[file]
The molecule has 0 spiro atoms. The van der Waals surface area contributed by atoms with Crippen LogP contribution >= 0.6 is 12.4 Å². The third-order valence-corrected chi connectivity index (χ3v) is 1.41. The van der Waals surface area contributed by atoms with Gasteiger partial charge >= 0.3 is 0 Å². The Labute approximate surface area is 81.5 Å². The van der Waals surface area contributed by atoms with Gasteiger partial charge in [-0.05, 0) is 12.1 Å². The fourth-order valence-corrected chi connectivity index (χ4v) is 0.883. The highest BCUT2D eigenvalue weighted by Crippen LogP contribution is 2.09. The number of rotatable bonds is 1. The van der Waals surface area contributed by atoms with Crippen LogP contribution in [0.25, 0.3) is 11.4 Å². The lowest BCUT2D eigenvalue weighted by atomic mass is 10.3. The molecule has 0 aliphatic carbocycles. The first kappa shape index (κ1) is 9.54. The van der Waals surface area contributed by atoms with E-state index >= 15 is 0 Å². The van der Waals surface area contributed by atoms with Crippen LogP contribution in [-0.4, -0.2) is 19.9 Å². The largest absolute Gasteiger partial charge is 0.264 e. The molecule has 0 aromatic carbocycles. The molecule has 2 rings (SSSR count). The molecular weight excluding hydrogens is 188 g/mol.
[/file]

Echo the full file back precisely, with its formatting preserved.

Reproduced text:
The molecule has 0 spiro atoms. The van der Waals surface area contributed by atoms with Crippen LogP contribution >= 0.6 is 12.4 Å². The third-order valence-corrected chi connectivity index (χ3v) is 1.41. The van der Waals surface area contributed by atoms with Gasteiger partial charge >= 0.3 is 0 Å². The Labute approximate surface area is 81.5 Å². The van der Waals surface area contributed by atoms with Gasteiger partial charge in [-0.05, 0) is 12.1 Å². The fourth-order valence-corrected chi connectivity index (χ4v) is 0.883. The highest BCUT2D eigenvalue weighted by Crippen LogP contribution is 2.09. The number of rotatable bonds is 1. The van der Waals surface area contributed by atoms with Crippen LogP contribution in [0.25, 0.3) is 11.4 Å². The lowest BCUT2D eigenvalue weighted by atomic mass is 10.3. The molecule has 0 aliphatic carbocycles. The first kappa shape index (κ1) is 9.54. The van der Waals surface area contributed by atoms with E-state index >= 15 is 0 Å². The van der Waals surface area contributed by atoms with Crippen LogP contribution in [-0.4, -0.2) is 19.9 Å². The largest absolute Gasteiger partial charge is 0.264 e. The molecule has 0 aromatic carbocycles. The molecule has 2 rings (SSSR count). The molecular weight excluding hydrogens is 188 g/mol.